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|Part I||Jack London|
|Page 1 of 7||
Breakfast eaten and the slim camp-outfit lashed to the sled, the men turned their backs on the cheery fire and launched out into the darkness. At once began to rise the cries that were fiercely sad - cries that called through the darkness and cold to one another and answered back. Conversation ceased. Daylight came at nine o'clock. At midday the sky to the south warmed to rose-colour, and marked where the bulge of the earth intervened between the meridian sun and the northern world. But the rose-colour swiftly faded. The grey light of day that remained lasted until three o'clock, when it, too, faded, and the pall of the Arctic night descended upon the lone and silent land.
As darkness came on, the hunting-cries to right and left and rear drew closer - so close that more than once they sent surges of fear through the toiling dogs, throwing them into short-lived panics.
At the conclusion of one such panic, when he and Henry had got the dogs back in the traces, Bill said:
"I wisht they'd strike game somewheres, an' go away an' leave us alone."
"They do get on the nerves horrible," Henry sympathised.
They spoke no more until camp was made.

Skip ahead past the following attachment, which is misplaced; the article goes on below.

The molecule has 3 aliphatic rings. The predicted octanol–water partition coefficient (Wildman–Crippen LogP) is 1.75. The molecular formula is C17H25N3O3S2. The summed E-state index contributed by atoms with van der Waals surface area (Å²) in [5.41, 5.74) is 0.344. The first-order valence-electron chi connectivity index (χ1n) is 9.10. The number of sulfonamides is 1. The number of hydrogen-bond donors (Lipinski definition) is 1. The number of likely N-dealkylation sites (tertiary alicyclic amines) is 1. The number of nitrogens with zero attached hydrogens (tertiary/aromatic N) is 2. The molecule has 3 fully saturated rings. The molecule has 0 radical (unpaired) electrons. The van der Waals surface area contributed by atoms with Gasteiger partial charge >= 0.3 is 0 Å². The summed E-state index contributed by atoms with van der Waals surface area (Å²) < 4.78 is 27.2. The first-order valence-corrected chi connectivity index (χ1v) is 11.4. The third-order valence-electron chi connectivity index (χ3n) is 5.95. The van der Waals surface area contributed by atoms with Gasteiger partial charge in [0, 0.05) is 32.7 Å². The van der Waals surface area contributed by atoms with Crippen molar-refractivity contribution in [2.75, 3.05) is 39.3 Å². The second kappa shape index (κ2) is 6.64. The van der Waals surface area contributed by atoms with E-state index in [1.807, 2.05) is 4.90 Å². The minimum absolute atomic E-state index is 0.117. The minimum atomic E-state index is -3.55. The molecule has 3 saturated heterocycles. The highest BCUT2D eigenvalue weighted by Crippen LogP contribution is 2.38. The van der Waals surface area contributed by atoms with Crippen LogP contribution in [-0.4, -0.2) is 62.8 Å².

Henry was bending over and adding ice to the babbling pot of beans when he was startled by the sound of a blow, an exclamation from Bill, and a sharp snarling cry of pain from among the dogs. He straightened up in time to see a dim form disappearing across the snow into the shelter of the dark. Then he saw Bill, standing amid the dogs, half triumphant, half crestfallen, in one hand a stout club, in the other the tail and part of the body of a sun-cured salmon.
"It got half of it," he announced; "but I got a whack at it jes' the same. D'ye hear it squeal?"
"What'd it look like?" Henry asked.
"Couldn't see. But it had four legs an' a mouth an' hair an' looked like any dog."
"Must be a tame wolf, I reckon."
"It's damned tame, whatever it is, comin' in here at feedin' time an' gettin' its whack of fish."
That night, when supper was finished and they sat on the oblong box and pulled at their pipes, the circle of gleaming eyes drew in even closer than before.
"I wisht they'd spring up a bunch of moose or something, an' go away an' leave us alone," Bill said.
Henry grunted with an intonation that was not all sympathy, and for a quarter of an hour they sat on in silence, Henry staring at the fire, and Bill at the circle of eyes that burned in the darkness just beyond the firelight.
"I wisht we was pullin' into McGurry right now," he began again.
"Shut up your wishin' and your croakin'," Henry burst out angrily. "Your stomach's sour. That's what's ailin' you. Swallow a spoonful of sody, an' you'll sweeten up wonderful an' be more pleasant company."
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